Roger Clemens throws part of a broken bat toward Mike Piazza in the 2000 World Series
WASHINGTON -- Roger Clemens' DNA has been linked to two cotton balls and a syringe needle his former strength trainer said he collected, according to the government's DNA expert witness, Alan Keel, who performed tests on a variety of medical waste in February 2008.
The likelihood of encountering someone with same DNA as Clemens in one of the cotton balls (the one with blood) is 1 in 15.4 trillion in U.S. Caucasian population, Keel said at Clemens' perjury trial Friday morning. The other cotton ball's odds? 1 in 173 trillion in the U.S. Caucasian population for the cotton ball that has a "pus deposit."
Keel, a forensic scientist who has studied DNA since 1989, said the needle was linked to Clemens' DNA, but in a much less definitive way because there was such little DNA material on it (six to 12 cells). The random match possibility is 1 in 449 U.S. Caucasian population.
That means one random person out of 449 could possess the same genetic traits shown in the biological material from the needle. Keel wouldn't call Clemens a "match" with the biological material from the needle because he said he doesn't feel comfortable calling someone a "match" unless he can eliminate every other person who's ever lived in the world.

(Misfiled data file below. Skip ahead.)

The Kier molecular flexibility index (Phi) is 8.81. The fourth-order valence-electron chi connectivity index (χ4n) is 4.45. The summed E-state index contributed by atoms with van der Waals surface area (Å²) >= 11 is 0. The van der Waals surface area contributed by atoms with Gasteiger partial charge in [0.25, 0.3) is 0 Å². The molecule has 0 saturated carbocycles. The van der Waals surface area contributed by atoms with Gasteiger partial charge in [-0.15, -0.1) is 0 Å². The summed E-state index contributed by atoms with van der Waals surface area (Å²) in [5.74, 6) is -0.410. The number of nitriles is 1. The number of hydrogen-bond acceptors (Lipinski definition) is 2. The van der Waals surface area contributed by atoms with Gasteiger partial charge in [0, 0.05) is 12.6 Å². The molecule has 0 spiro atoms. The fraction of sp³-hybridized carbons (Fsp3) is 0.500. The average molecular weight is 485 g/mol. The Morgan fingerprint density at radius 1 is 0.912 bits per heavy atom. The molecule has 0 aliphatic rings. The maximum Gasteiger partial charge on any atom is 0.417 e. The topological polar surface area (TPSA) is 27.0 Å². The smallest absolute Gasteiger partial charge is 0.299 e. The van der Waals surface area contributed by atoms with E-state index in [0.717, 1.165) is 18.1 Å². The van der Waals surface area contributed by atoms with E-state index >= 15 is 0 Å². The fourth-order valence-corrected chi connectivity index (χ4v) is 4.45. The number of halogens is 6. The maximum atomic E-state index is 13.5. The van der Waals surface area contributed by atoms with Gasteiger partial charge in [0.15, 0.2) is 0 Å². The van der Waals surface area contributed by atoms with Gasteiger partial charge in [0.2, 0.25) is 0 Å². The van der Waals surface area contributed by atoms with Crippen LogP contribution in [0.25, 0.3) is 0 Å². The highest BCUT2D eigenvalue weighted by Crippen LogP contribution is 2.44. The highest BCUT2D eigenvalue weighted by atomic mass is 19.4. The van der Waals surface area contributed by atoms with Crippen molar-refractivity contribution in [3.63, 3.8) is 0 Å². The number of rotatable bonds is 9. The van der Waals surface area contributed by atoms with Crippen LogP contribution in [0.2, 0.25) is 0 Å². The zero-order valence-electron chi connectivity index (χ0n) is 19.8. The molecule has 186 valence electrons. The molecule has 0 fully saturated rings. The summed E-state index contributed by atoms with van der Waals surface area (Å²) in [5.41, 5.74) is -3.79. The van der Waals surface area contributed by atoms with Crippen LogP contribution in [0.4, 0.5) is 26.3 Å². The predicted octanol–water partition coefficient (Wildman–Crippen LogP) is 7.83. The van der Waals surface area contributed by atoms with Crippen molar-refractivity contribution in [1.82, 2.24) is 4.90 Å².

Keel was asked if the DNA on the needle could have been faked.
"No," Keel said. "If this were contrived, I would expect to find much more biological material."
Keel said he tested all of the medical waste, which included a gauze pad and tissue he linked to Clemens' former strength trainer, Brian McNamee, back in February 2008. Keel then tested five "known samples" in October 2008 to try to link DNA to the material he had previously tested.
Two days ago, Keel said he discovered the identity of the five known samples: Roger Clemens, Brian McNamee, Richard Emery, Earl Ward and Debbie Greenberger. Emery, Ward and Greenberger were McNamee's lawyers in January 2008.
The cotton balls were from a Miller Lite beer can that McNamee used to collect the medical waste, which McNamee said he saved in August 2001.
Asked earlier in the trial if the cotton balls in the can were used on Clemens, McNamee testified that he wasn't certain. The defense is trying to convince the jury that the evidence has been tainted and contaminated with materials that didn't belong to Clemens.
During Keel's cross-examination Friday, Clemens' defense lawyer Mike Attanasio asked Keel whether genetic material could be transferred/contaminated if there were multiple items "jostling around" in a beer can.
"It's conceivable," Keel said.
Clemens is charged with lying to Congress in 2008 when he said he never used performance-enhancing drugs, but McNamee testified that he injected Clemens with steroids in 1998, 2000 and 2001 as well as HGH in 2000.
By Nicole Auerbach, USA TODAY